I’ve talked too much, excuse me (laughs).

3. What does body positive means for you ?

As Moka put it well, everyone is different. In English, this notion is very much related to being “in shape”, playing sports and being conscious of your appearance.  Whatever your body is, it’s a nice movement to bring to love your body because it’s different for everyone according to each situation, and it’s a real process. 

Before, society used to put aside bodies that were different from the average, and I think that now more and more people realize the diversity of bodies and accept it more easily thanks to this movement. Body positive is even more than a movement in my opinion, I think it’s a lifestyle. Thanks to this, people who had talents hidden by their weights assert themselves more and more and create new ideals to change things.

4. Has modeling had a big impact on your personal life?

I’ve had a lot of positive feedback from both young men and young women about body positivity. When I see people outside of work, for example at the izakaya [Japanese bar], people are often surprised when I say that I am a model, and I hear very often that I am a little too fit to be a model.

I am glad that in my close circle, especially with my parents, the notion of body shaming is starting to disappear more and more.

5. How do you feel the influence of plus-size people from abroad?

Since I grew up in the US until I was 12, I am lucky enough to speak English and interact with plus-size influencers abroad in private messages. I release videos with these influencers, and I try to bring their vision of body positivity to Japan and try to transmit the vision of plus-size in Japan.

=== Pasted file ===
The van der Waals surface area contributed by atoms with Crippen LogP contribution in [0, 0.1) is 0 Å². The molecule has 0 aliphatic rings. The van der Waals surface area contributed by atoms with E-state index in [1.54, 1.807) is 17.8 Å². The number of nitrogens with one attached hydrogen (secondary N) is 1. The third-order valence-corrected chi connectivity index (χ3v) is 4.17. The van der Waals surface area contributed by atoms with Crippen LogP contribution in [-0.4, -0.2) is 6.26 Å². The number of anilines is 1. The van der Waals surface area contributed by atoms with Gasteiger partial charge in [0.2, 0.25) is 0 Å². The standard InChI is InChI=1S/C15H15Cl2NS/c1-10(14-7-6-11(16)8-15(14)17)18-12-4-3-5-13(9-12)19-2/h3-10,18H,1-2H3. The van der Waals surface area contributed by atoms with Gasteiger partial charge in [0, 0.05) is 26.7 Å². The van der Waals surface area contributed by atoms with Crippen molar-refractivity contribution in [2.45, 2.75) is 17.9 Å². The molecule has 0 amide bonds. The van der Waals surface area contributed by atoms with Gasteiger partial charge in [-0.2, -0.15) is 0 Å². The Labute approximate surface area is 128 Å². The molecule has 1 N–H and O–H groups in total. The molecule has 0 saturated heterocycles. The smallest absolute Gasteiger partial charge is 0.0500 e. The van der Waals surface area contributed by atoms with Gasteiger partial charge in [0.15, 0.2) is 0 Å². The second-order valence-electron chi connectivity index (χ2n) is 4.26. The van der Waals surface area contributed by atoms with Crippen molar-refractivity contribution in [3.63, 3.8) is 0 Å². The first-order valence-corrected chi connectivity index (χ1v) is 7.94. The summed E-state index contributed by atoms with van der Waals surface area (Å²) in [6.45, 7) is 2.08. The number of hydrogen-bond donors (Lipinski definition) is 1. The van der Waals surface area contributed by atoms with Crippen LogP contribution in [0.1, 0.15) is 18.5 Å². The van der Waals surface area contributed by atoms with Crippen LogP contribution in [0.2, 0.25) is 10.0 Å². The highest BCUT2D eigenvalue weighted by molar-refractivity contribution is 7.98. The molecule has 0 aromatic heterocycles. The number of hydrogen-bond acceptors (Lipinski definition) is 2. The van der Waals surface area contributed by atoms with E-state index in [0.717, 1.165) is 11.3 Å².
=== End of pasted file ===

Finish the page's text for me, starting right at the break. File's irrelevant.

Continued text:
I really hope to bring my vision of plus-size in Japan to the world, it’s like a dream. Unfortunately in Asia, like many minorities, we don’t really have a strong representative.

6. Do you think social media has played a part in the way people view models of different sizes and races?

The one that immediately comes to mind is our director, Momoka Ai. Many people stop at the fact that she talks about fashion, but she does much more than that. She represents us and gives beautiful messages, for example on Youtube or Twitter.

If I have to look further, I’ll switch to Taylor T, a Korean plus-size model. She manages to highlight the beauty of plus-size shapes and gives good messages about issues going on in other countries like the US and Europe. She has a concept where she conveys a lot of passion, and I think it’s an inspiration for you.

7. Do you have any role models or inspirations?

I don’t know about other countries, but in Japan, once you’re a mom, it’s common to put everything aside for your children and your home. That’s why I think it’s important that there are more Mama models, to show another, stronger image of a mom. Even if we have a child, we don’t give up our life.

8. Do you have a message for people abroad who are plus-size, who are interested or don't know about this category?

In the plus-size, there are not necessarily only people who want to lose weight. There are certainly people who have a complex about it, but there are also plenty of people who love themselves thanks to the body positive. That’s why GLAPOCHA exists, we want everyone to love their body!